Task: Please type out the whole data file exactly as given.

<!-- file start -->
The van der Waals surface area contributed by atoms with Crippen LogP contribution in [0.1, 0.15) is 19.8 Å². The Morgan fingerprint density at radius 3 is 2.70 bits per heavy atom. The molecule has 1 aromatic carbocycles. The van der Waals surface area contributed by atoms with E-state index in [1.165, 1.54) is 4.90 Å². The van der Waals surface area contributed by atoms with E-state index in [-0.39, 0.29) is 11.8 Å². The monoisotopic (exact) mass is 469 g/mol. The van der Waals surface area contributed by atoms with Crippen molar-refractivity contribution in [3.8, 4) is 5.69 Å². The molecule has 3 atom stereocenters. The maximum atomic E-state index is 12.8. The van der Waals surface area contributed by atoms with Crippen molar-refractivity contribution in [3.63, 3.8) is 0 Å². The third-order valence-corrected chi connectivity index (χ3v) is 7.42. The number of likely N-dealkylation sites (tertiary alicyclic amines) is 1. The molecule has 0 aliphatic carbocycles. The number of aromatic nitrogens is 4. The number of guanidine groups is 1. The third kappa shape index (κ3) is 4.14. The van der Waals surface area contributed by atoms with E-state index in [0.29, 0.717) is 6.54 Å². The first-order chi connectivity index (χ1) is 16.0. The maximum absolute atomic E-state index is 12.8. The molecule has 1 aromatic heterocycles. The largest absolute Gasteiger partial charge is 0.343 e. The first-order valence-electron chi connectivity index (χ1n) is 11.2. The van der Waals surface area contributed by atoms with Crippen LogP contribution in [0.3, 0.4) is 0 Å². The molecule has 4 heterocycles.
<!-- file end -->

The van der Waals surface area contributed by atoms with Crippen LogP contribution in [0.1, 0.15) is 19.8 Å². The Morgan fingerprint density at radius 3 is 2.70 bits per heavy atom. The molecule has 1 aromatic carbocycles. The van der Waals surface area contributed by atoms with E-state index in [1.165, 1.54) is 4.90 Å². The van der Waals surface area contributed by atoms with E-state index in [-0.39, 0.29) is 11.8 Å². The monoisotopic (exact) mass is 469 g/mol. The van der Waals surface area contributed by atoms with Crippen molar-refractivity contribution in [3.8, 4) is 5.69 Å². The molecule has 3 atom stereocenters. The maximum atomic E-state index is 12.8. The van der Waals surface area contributed by atoms with Crippen molar-refractivity contribution in [3.63, 3.8) is 0 Å². The third-order valence-corrected chi connectivity index (χ3v) is 7.42. The number of likely N-dealkylation sites (tertiary alicyclic amines) is 1. The molecule has 0 aliphatic carbocycles. The number of aromatic nitrogens is 4. The number of guanidine groups is 1. The third kappa shape index (κ3) is 4.14. The van der Waals surface area contributed by atoms with E-state index in [0.29, 0.717) is 6.54 Å². The first-order chi connectivity index (χ1) is 16.0. The maximum absolute atomic E-state index is 12.8. The molecule has 1 aromatic heterocycles. The largest absolute Gasteiger partial charge is 0.343 e. The first-order valence-electron chi connectivity index (χ1n) is 11.2. The van der Waals surface area contributed by atoms with Crippen LogP contribution in [0.3, 0.4) is 0 Å². The molecule has 4 heterocycles.